It’s critical, especially during this pandemic, that we focus on ensuring that children receive a quality education. Early childhood education is especially important and can be of huge benefit to both parents and students. Idaho has the opportunity to improve upon the ability of their schools to offer early childhood education to families. They will do so using the $6 million pre-school federal grant they were awarded.
The Idaho Association for Education of Young Children (Idaho AEYC) and the State Board of Education was awarded this grant. The grant will go towards pursuing Governor Brad Little goal of pre-kindergarten literacy.
There are several benefits to quality early childhood education, including:
- Improved social skills
- Better performance in grade school
- Improved overall attention spans
- Enthusiasm for learning later on
This points to a unique opportunity for states to invest in their early childhood or preschool infrastructure. But not all states do this well, or at all. Idaho actually ranks close to the bottom of the pack when it comes to investment into early childhood education. 68 percent of Idaho’s 3- and 4-year-olds are not attending preschool.
Here’s what this grant will go towards:
The grants will expand efforts to engage the groups of people needed to make this initiative a success. This includes parents, early childhood educators, and schools themselves to bring together a “mixed-delivery system” for parents with children from birth-five years to improve pre-kindergarten literacy rates.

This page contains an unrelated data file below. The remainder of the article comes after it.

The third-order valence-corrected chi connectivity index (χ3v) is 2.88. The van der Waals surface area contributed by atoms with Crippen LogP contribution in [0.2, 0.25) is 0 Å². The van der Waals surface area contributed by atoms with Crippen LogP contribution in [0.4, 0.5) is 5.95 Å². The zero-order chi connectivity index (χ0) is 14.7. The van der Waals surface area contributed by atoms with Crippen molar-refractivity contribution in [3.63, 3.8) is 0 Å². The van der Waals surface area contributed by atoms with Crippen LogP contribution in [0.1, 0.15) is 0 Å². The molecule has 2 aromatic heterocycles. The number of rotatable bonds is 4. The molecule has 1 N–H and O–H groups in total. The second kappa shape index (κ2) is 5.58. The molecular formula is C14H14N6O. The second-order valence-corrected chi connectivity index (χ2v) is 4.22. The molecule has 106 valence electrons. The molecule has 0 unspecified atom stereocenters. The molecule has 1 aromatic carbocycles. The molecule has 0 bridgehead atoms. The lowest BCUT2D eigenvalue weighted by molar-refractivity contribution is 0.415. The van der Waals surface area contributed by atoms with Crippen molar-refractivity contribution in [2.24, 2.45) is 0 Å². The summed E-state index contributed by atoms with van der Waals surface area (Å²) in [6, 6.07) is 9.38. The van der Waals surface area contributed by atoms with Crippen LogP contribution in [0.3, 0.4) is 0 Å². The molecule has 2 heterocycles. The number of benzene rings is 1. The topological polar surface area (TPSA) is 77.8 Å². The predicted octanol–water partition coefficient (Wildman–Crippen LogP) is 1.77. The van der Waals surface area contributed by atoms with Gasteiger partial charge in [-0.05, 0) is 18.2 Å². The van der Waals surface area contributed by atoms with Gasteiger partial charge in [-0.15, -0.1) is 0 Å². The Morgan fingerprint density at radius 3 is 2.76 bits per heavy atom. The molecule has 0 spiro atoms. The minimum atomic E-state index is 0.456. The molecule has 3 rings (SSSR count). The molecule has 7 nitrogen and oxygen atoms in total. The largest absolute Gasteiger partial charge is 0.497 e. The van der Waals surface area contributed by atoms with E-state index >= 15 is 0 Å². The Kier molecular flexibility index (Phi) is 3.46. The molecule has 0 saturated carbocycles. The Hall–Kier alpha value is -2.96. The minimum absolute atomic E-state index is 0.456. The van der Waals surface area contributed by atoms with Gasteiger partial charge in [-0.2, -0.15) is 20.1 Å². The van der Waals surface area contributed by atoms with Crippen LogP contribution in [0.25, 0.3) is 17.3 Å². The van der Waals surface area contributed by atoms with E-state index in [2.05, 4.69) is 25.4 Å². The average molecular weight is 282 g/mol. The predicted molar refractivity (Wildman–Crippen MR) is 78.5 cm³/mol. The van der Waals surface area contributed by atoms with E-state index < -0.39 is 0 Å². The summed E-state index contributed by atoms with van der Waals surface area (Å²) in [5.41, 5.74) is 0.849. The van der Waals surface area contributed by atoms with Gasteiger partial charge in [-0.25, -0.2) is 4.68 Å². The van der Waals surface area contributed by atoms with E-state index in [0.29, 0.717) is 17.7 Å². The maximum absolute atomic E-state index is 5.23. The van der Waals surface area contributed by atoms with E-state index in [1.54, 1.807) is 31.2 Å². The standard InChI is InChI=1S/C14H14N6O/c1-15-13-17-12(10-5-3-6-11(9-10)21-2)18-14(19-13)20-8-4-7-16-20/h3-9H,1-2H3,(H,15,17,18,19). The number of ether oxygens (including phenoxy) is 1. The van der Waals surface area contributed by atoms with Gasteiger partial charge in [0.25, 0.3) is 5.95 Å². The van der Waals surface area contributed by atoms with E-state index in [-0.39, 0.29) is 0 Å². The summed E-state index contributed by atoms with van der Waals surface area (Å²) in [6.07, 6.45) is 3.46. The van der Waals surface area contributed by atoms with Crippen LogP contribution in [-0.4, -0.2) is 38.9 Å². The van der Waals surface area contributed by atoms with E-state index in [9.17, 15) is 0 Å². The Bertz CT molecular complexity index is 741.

Here’s what governor Little had to say about this grant award:
Literacy continues to be my top priority in education, and this resource ensures our youngest children have improved opportunities to stay on track with their reading, so they are ready for school.”
This initiative would better prepare students when they start school officially.
Can Idaho Help Improve Pre-Kindergarten Literacy?
This literacy initiative is a major focus of Governor Little. A $3 million grant last year went towards assessing the needs of Idaho’s families. The grant provided a need-assessment and looked at the education gaps.
And now Idaho will work to fill those gaps with actual workable solutions.
Every community throughout Idaho is unique, and the approach to investing in early learning must meet the needs of all Idahoans,” said Beth Oppenheimer, the executive director of the Idaho Association for the Education of Young Children, in a news release. “By understanding the different choices and options that work for our families, we are better positioned to improve early learning outcomes and options that best fit each community’s needs.”
Focusing on the unique needs of Idaho’s residents and families is good. It means that more will benefit from this initiative overall. We love seeing unique programs like the one in Idaho here at GrantWatch. Childhood education is essential to ensuring that literacy rates improve everywhere. That’s why we are proud to list Early Childhood Education grants.